Tuesday, September 22, 2009

Does torture yield reliable information?

Despite the claims of the Bush administration and the recent report by the Department of Justice, there is no convincing evidence to suggest that torture is any more effective than other interrogation techniques.  Additionally, there are risks with torture (which involves long periods of stress and sleep deprivation) of obtaining confessions that contain false information or where the suspect actually begins to believe or repeat what he or she is being accused of (i.e. confirming whatever the interrogators want).  Part of the reason for this is obvious, in that, under enough duress, a person might just say anything to make the torture stop.  But there is also a wealth of evidence from psychology and neuroscience labs around the world that demonstrate adverse effects of stress and sleep deprivation on processes of memory and decision making.  And a recent review article in Trends in Cognitive Sciences (here, or 1 of these 2 for popular press stories about the article) goes over much of this evidence to make the case that torture, as a means to obtain truthful, actionable intelligence, is unreliable.
This is of particular interest for me (though I am upset at myself for not making the connection) as my area of study pertains to the effects of steroid hormones on neural plasticity (where plasticity is a catchall term for the processes that underlie learning and memory).  We have known for a while now that there are only 2 areas in the brain that seem to be any good at adding new neurons in adulthood, and one of these is the hippocampus, which, as I've mentioned before, is critical for memory formation, retention, and recovery.  As it turns out, the ability of this part of the brain to generate new cells, and incorporate them into circuits is critical to processes of remembering.  Similarly, the ability of these new cells to survive appears to be another critical factor in memory retention and possibly recall.  Of the many types of steroid hormones out there, the ones we typically associate with reproduction (e.g. testosterone, progesterone, and estradiol) seem to have the most positive effects on cell proliferation and survival, and can improve learning and memory.  On the other hand, the steroids that are more commonly associated with, and produced in response to, stress (called corticosteroids because they are produced by the cortex of the adrenal gland), have been shown to be detrimental to the processes of cell proliferation and cell survival in the hippocampus, and thus also detrimental to our ability to remember.  This is of importance to the debate over whether or not torture is effective because, while there is merely a lack of evidence to support claims that torture is more effective than other methods of interrogation (and the absence of evidence is not evidence of absence), there is a wealth of evidence that shows how torture can actually impair the memory of the individual being tortured, and may thus result in distorted or false information.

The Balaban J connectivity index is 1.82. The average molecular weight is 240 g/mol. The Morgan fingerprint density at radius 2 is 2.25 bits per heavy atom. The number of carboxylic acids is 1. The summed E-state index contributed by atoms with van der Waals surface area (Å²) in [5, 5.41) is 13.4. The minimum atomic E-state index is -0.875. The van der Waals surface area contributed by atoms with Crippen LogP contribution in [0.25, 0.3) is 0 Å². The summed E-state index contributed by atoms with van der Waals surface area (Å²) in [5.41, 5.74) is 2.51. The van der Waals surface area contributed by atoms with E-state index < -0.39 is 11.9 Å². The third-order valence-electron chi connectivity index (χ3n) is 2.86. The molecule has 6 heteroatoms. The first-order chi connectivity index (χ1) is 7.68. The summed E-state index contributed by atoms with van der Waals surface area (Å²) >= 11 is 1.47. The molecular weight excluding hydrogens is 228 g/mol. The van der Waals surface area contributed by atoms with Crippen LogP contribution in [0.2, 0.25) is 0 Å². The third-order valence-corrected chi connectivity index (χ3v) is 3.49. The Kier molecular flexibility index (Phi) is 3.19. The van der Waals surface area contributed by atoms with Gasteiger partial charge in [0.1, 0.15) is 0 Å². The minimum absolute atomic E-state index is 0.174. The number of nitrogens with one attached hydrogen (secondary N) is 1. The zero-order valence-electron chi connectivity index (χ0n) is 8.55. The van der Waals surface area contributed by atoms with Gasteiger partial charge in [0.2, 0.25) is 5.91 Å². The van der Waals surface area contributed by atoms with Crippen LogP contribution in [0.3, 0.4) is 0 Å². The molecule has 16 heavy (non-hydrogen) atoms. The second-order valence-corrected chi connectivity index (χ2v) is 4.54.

I will insert a link to the article when it becomes available on the cell press website, but for now, if you have library access, here's the citation:
“Torturing the Brain: On the folk psychology and folk neurobiology motivating ‘enhanced and coercive interrogation techniques.” By Shane O’Mara. Trends in Cognitive Sciences, Vol. 13 Issue 10, September 21, 2009.

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